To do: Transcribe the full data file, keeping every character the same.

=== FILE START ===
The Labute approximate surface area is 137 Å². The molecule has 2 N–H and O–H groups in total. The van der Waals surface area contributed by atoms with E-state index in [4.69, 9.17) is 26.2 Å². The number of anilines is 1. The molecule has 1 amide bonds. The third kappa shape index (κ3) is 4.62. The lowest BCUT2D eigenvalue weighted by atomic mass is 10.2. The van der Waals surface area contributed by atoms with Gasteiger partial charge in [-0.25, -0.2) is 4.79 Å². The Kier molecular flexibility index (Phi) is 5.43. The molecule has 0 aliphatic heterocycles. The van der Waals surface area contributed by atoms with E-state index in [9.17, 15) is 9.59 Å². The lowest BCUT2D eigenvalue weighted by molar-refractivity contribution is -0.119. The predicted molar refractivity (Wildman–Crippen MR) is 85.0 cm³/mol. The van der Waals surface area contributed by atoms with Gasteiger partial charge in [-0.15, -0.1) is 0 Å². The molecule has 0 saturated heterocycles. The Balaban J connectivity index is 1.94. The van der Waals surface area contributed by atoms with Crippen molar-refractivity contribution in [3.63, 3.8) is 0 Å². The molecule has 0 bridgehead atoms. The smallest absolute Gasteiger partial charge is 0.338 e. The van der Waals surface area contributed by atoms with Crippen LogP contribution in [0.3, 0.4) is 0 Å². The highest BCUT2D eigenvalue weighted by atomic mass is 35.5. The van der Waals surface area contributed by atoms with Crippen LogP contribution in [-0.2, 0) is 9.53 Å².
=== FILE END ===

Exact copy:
The Labute approximate surface area is 137 Å². The molecule has 2 N–H and O–H groups in total. The van der Waals surface area contributed by atoms with E-state index in [4.69, 9.17) is 26.2 Å². The number of anilines is 1. The molecule has 1 amide bonds. The third kappa shape index (κ3) is 4.62. The lowest BCUT2D eigenvalue weighted by atomic mass is 10.2. The van der Waals surface area contributed by atoms with Gasteiger partial charge in [-0.25, -0.2) is 4.79 Å². The Kier molecular flexibility index (Phi) is 5.43. The molecule has 0 aliphatic heterocycles. The van der Waals surface area contributed by atoms with E-state index in [9.17, 15) is 9.59 Å². The lowest BCUT2D eigenvalue weighted by molar-refractivity contribution is -0.119. The predicted molar refractivity (Wildman–Crippen MR) is 85.0 cm³/mol. The van der Waals surface area contributed by atoms with Gasteiger partial charge in [-0.15, -0.1) is 0 Å². The molecule has 0 saturated heterocycles. The Balaban J connectivity index is 1.94. The van der Waals surface area contributed by atoms with Crippen molar-refractivity contribution in [3.63, 3.8) is 0 Å². The molecule has 0 bridgehead atoms. The smallest absolute Gasteiger partial charge is 0.338 e. The van der Waals surface area contributed by atoms with Crippen LogP contribution in [0.3, 0.4) is 0 Å². The highest BCUT2D eigenvalue weighted by atomic mass is 35.5. The van der Waals surface area contributed by atoms with Crippen LogP contribution in [-0.2, 0) is 9.53 Å².